Bad debt, good debt

Many experts advise that this is the time to free your manufacturing operations from debt rather than taking on more unless absolutely necessary. However, for some, this may be the best time to get access to financing.

Good times or bad, a “rainy day” fund is almost a necessity. Whether an emergency savings fund or a line of credit, planning ahead means having a ready source of cash, if or when it might be needed.

Is a recession looming? While inflation is obviously a concern, consumer worries, a cooling housing market, the ongoing war in Ukraine, and droughts and other natural disasters around the globe may lead the US economy and others into a recession. During a recession, the economy struggles, people lose work, businesses make fewer sales and a country’s overall economic output declines.

Regardless of whether a recession is on the horizon or perhaps already here, “recession proofing” a business can safeguard its survival. If we’re spared a recession, your bottom line will still be in better shape.

Here are some strategies you can employ to weather a recession:

  • Make the most of current customers. Now is the time to take care of loyal customers. You don’t want to lose them, and they could bring new customers to your business, either through word-of-mouth or because they see the success you’re having and want to work with you, too. Simply telling customers how much their business is appreciated can reap big dividends.
  • Grow your customer base. The importance of increasing your customer base can’t be overemphasized. After all, the unexpected loss of one big customer can impact even the most financially stable business.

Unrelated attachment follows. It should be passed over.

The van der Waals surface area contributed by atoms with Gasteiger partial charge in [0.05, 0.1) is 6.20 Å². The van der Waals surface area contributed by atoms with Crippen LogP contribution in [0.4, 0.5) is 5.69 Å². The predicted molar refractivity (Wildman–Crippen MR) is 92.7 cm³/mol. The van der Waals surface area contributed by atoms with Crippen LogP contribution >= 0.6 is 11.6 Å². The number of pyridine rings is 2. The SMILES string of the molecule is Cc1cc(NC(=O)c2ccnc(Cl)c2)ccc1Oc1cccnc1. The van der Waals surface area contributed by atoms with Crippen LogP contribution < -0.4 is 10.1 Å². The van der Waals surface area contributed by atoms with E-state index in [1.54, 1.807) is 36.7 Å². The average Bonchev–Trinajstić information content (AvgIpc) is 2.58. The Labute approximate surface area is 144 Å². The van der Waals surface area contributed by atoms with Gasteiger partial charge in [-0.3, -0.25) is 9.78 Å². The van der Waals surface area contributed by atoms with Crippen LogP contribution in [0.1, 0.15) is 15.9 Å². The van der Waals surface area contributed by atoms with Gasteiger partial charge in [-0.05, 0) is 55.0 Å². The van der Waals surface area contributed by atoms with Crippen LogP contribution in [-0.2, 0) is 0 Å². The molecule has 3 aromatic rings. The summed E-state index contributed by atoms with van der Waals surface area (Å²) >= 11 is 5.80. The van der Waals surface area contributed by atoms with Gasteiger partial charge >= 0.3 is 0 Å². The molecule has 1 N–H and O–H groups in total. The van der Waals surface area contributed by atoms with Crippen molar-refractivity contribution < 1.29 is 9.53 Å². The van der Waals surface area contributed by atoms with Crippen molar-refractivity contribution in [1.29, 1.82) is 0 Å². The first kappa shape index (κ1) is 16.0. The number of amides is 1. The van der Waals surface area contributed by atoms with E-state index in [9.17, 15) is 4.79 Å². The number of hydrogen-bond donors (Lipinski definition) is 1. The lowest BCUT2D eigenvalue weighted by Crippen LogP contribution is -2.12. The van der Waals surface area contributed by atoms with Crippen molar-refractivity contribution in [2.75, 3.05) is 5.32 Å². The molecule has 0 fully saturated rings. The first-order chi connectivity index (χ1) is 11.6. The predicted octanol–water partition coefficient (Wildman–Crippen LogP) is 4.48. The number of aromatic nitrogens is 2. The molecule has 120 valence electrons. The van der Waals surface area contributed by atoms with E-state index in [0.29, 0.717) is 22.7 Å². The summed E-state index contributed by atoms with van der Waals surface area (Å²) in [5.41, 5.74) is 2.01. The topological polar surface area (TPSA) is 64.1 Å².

• Be more aggressive with marketing. In tough economic times, many businesses make the mistake of cutting their marketing budget or even eliminating it. But lean times are exactly the time when a business needs marketing. Customers are restless and may make changes in their buying habits. Stay top of mind and highlight how you can improve their businesses.
  • Incentivize workers. Many bedding companies are still struggling to hire employees to enable them to keep up with orders after pandemic-induced worker shortages. During any economic downturn, employees will have financial problems of their own. That means their first priority will usually be to take care of their families, either by asking for a raise or changing jobs — and maybe going to work for one of your competitors. Losing well-trained, quality workers is something no business can afford. Employees should always be fairly compensated for doing their jobs. When they go above and beyond, however, they should be rewarded through a formal, tied-to-profit, pay-for-performance plan. If you don’t have such a plan, consider developing one — and involving employees in the planning process.

Continuing supply chain issues

Surviving today’s continuing supply chain disruptions means making sure that your operation has reliable suppliers and a steady flow of components, supplies and parts. Keeping a bank of components easily accessible, especially those that are the most in demand, is an easy way to reduce pressure.

Of course, as suppliers along the chain feel pressure, be alert for quality degradation and late deliveries. The answer — whether for spare parts, supplies or components — is to know your suppliers, both new and long-time.

And don’t overlook those skyrocketing freight costs. Finding clever ways to make shipping more efficient and moving manufacturing closer to customers and end consumers can help.

Unfortunately, there is nothing that will make a company 100% inflation-proof. However, understanding the economic climate and implementing some of the strategies outlined here can help your operation survive tough times and, perhaps, even profit during them. •